Blockchain finds a home at sea

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Blockchain finds a home at sea

Skeptical Korean stakeholders are in danger of being left behind as the global shipping industry goes blockchain crazy.

Tim Smith, Asia-Pacific head of A.P. Moller-Maersk affiliate APM Terminals, said Thursday that the company, along with its blockchain business partner IBM, plans to release two applications that increase visibility and efficiency in the shipping trade within this year at a seminar held by the American Chamber of Commerce in Korea in Seoul.

Blockchain, the technology behind cryptocurrencies like bitcoin, is a type of digital ledger that stores records on separate computers. As distributed ledgers make it hard for outsiders to hack or manipulate data, the technology is considered a viable way to enhance security and transparency in transactions.

Maersk and IBM had been cooperating since 2016 in an effort to digitize the shipping process, and earlier this year, the two announced a plan to establish a joint venture dedicated to transforming the shipping trade with blockchain.

The two have yet to introduce a concrete outcome out of their cooperation, but according to Smith, their first launch will be two applications: one that enhances the visibility of a good’s end-to-end supply chain, from warehouse to the end customer, and another that enables paperless trade.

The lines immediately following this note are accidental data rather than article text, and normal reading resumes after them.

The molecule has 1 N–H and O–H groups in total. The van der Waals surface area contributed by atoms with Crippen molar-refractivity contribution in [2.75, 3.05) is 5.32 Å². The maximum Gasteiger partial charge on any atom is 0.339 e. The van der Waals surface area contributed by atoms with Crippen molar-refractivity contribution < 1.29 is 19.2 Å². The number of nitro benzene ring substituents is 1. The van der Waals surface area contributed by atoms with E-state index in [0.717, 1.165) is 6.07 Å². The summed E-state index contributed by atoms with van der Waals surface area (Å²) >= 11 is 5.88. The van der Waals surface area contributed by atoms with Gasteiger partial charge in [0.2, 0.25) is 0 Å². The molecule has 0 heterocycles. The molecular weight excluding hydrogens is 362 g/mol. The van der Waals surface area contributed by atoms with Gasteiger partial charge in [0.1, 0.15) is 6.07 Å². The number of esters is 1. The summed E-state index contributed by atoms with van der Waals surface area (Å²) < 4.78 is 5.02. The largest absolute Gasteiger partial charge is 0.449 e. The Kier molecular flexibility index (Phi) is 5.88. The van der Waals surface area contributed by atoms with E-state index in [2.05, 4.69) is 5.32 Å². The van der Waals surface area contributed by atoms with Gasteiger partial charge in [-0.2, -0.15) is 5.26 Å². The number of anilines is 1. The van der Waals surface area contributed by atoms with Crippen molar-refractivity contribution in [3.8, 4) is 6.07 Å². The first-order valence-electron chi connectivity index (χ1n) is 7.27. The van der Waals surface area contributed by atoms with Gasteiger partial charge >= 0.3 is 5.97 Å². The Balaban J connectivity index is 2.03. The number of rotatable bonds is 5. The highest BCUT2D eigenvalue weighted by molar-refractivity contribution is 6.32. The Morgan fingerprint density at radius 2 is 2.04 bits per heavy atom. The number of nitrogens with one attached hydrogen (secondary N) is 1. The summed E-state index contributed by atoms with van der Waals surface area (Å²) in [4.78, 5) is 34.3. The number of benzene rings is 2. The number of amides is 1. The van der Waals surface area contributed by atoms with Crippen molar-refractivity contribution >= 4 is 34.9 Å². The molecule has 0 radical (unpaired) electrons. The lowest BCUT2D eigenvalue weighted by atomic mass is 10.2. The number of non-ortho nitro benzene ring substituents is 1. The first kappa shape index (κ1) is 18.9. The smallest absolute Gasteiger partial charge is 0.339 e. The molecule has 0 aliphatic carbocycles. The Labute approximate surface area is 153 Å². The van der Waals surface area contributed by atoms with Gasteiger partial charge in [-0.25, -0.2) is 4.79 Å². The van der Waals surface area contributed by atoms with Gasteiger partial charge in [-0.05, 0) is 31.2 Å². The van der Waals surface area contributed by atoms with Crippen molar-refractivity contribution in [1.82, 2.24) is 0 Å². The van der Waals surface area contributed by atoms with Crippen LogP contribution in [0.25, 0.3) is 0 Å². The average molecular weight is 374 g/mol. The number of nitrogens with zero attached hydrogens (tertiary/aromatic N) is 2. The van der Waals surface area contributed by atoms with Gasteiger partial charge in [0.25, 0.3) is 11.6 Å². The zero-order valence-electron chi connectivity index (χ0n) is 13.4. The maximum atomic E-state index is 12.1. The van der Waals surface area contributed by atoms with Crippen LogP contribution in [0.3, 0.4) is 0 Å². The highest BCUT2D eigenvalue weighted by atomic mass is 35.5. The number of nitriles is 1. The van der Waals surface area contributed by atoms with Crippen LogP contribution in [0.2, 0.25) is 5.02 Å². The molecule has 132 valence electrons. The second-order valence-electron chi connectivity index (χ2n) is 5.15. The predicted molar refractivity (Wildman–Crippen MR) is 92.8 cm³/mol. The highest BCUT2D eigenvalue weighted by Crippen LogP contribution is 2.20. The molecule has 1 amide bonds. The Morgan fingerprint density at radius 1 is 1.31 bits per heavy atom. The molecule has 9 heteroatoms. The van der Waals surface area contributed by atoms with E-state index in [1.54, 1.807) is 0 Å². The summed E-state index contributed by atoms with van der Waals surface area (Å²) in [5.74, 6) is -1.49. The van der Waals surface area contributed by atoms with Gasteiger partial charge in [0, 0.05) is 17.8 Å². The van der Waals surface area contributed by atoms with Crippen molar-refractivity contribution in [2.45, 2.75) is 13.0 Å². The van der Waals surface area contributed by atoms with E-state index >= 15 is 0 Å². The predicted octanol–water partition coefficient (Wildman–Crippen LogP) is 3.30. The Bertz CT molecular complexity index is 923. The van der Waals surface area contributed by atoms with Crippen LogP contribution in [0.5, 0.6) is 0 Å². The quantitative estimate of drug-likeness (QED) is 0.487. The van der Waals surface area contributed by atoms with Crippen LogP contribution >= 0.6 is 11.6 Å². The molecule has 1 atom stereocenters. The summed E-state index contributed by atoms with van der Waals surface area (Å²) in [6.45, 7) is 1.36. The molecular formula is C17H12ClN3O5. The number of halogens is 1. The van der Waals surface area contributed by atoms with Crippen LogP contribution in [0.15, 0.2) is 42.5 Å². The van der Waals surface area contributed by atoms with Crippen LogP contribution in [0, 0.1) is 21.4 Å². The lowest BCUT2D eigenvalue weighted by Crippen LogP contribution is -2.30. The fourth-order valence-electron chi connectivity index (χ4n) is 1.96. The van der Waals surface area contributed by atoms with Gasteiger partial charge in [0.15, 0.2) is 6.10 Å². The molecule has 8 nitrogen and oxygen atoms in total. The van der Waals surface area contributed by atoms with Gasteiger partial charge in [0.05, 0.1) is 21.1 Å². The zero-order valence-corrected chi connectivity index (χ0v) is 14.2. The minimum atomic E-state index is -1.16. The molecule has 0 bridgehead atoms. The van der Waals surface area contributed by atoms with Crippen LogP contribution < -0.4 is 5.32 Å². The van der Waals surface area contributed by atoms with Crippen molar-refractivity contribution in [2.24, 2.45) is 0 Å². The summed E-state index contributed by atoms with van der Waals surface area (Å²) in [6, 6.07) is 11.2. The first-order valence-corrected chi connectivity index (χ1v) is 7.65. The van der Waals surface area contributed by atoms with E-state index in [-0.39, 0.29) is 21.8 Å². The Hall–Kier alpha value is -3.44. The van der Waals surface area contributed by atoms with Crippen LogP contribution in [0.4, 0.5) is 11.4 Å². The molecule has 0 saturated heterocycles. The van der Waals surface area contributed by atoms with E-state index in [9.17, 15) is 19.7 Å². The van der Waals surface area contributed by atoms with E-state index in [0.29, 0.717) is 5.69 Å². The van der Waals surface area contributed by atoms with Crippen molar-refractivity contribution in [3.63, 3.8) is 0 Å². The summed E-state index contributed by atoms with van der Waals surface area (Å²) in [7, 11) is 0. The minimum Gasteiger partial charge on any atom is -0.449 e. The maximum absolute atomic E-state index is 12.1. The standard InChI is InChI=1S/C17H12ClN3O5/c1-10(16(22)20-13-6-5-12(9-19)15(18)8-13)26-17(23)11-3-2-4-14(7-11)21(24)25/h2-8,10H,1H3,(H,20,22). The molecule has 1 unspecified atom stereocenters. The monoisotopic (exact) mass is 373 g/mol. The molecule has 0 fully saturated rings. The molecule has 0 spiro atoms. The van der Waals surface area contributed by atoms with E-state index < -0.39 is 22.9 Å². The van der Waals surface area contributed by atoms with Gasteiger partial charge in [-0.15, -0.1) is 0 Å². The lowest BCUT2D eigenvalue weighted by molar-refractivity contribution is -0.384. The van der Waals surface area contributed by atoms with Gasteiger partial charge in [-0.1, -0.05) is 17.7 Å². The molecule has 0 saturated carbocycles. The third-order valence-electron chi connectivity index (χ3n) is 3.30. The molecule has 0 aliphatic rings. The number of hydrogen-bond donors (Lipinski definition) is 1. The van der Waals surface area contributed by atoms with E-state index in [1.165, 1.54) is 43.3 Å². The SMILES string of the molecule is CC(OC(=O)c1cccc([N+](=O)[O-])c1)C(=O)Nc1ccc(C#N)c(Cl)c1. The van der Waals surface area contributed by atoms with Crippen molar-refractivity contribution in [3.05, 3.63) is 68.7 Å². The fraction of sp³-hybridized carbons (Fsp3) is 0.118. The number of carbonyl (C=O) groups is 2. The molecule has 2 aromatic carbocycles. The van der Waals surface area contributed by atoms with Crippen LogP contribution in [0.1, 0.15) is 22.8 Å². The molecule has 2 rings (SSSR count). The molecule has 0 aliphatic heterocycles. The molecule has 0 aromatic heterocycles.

In Korea, the largest trans-Pacific ocean carrier, Hyundai Merchant Marine, tested blockchain technology on shipping in partnership with 36 other companies in a consortium led by IT service provider Samsung SDS and government agencies like the Korea Customs Service last year.

However, representatives from the Korean shipping industry said there are still many obstacles in applying the technology.

“We agree that blockchain is the next big thing in the shipping industry,” said Jung Kyung-in, managing director at Hyundai Merchant Marine. “But what we have learned through our pilot test last year was that it’s not only about whether the technology is available, it’s more about whether industry players and regulating agencies are ready to embrace the disruption.”

According to Yoon Hyun-soo, a director at the Ministry of Oceans and Fisheries, local laws related to customs clearance, quarantine, transportation, international trade, finance and insurance would need to be changed.

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